It is after midnight when we arrive at Keflavík airport amid some drizzle and nothing exciting to report in the sky. I'd had secret hopes to fly through a light show if the Aurora Borealis was playing ball. Sadly this is not to be. Nor is the land a blanket of white as I had hoped and actually I'm feeling a bit suffocated in my long coat, hat, scarf and gloves with sheepskin boots toasting my legs. I board the 'flybus' which is conveniently waiting for my flight and am slightly concerned to be moving at Iceberg pace throughout the “forty-minute” journey to my hotel. Something like two hours later I am deposited into the night with what could have been any city to my right. The ever present umlaut my only clue that we are perhaps not in Kansas anymore, in this darkness it is hard to make anything else out; except for the fact that the Icelanders love Christmas lights. Disappointed that I cannot see my reflection in the snow covered hills, but with Stevie's voice ringing in my head, 'well I've been afraid of changing, 'cause I've built my life around you...', I swing my rucksack onto my back and breathe in the cold sea air before checking-in to Hótel Cabin at Borgartúni.

I am given the key to room 520 – on the fifth floor – and take the lift to my sanctuary. The flight to Iceland only takes 3 hours, but what with the added journey from Cornwall and waiting around; I get to bed some 20 hours after getting up the previous morning. My twin room offers me two beds in which to sleep. One quickly becomes my wardrobe before I slide between the crisp white sheets of the other one and give a thought to Diski and her yearning for clinical purity. At last Iceland has delivered. I am surprised to find that despite it being mid-December I can sleep with the window open.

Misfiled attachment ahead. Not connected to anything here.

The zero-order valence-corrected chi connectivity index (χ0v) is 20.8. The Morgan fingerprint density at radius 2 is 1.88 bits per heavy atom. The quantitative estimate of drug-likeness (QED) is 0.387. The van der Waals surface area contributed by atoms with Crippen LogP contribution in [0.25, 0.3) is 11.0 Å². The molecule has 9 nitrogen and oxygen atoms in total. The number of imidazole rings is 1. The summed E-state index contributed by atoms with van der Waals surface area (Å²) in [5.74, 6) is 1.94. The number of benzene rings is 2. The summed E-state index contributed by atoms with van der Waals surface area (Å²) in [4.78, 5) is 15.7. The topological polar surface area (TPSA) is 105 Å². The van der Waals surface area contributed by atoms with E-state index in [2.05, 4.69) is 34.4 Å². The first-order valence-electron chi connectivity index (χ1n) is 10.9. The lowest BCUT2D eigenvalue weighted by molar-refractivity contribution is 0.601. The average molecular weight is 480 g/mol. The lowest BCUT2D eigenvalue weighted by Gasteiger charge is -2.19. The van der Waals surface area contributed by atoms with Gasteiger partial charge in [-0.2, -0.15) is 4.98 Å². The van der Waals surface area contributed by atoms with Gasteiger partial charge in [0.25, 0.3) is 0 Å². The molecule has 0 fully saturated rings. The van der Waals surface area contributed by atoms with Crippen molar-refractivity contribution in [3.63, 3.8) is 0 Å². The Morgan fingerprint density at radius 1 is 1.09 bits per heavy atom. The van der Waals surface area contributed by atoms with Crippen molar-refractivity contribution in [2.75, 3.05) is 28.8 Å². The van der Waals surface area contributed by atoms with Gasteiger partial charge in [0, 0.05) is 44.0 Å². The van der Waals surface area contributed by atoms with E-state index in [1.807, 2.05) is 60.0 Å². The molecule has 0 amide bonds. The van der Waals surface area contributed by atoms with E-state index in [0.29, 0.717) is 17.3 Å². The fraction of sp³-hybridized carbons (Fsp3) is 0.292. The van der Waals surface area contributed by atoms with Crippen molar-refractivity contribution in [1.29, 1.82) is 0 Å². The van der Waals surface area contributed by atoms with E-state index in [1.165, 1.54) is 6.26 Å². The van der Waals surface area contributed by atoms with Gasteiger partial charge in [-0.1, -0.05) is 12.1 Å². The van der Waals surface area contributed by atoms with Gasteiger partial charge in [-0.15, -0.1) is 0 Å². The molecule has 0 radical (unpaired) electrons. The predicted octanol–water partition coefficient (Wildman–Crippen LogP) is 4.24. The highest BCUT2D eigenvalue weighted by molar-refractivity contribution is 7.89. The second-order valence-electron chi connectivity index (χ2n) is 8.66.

Around ten the next morning I am jerked awake by a low metallic grinding that wouldn't be out of place in a The Knife track. The Swedish dark electro duo are what started my obsession with Scandanavia and its rich music scene and so it seems rather apt that I should think of them on my first day in Reykjavík. 'I was looking for you/ When I'm glad I found me/ A special kind of personality'. I'm luckily in time for my free buffet breakfast and head downstairs to help myself to toast, coffee and cereal. Skyr is a kind of Icelandic natural yoghurt, which I add in mountainous peaks to my cereal and study some tourist information booklets I swiped from the reception desk.

At around 10.30 dawn is breaking as I walk along the bay towards the city. It is only as I am crossing the busy road from the hotel that I notice the large mountains in the background and see what a wonderful view I must have from room 520. There's snow in them there hills too and an icy wind blowing across the bay. It stings me into addressing this reality and my hands flutter across my tummy again as I pause to take a macro shot of the igneous rock with its tiny worlds inside it. Winter is everywhere on the twisted branches that grab at the sky, intercrossing each other with the same complexity as the bus map I tried to understand.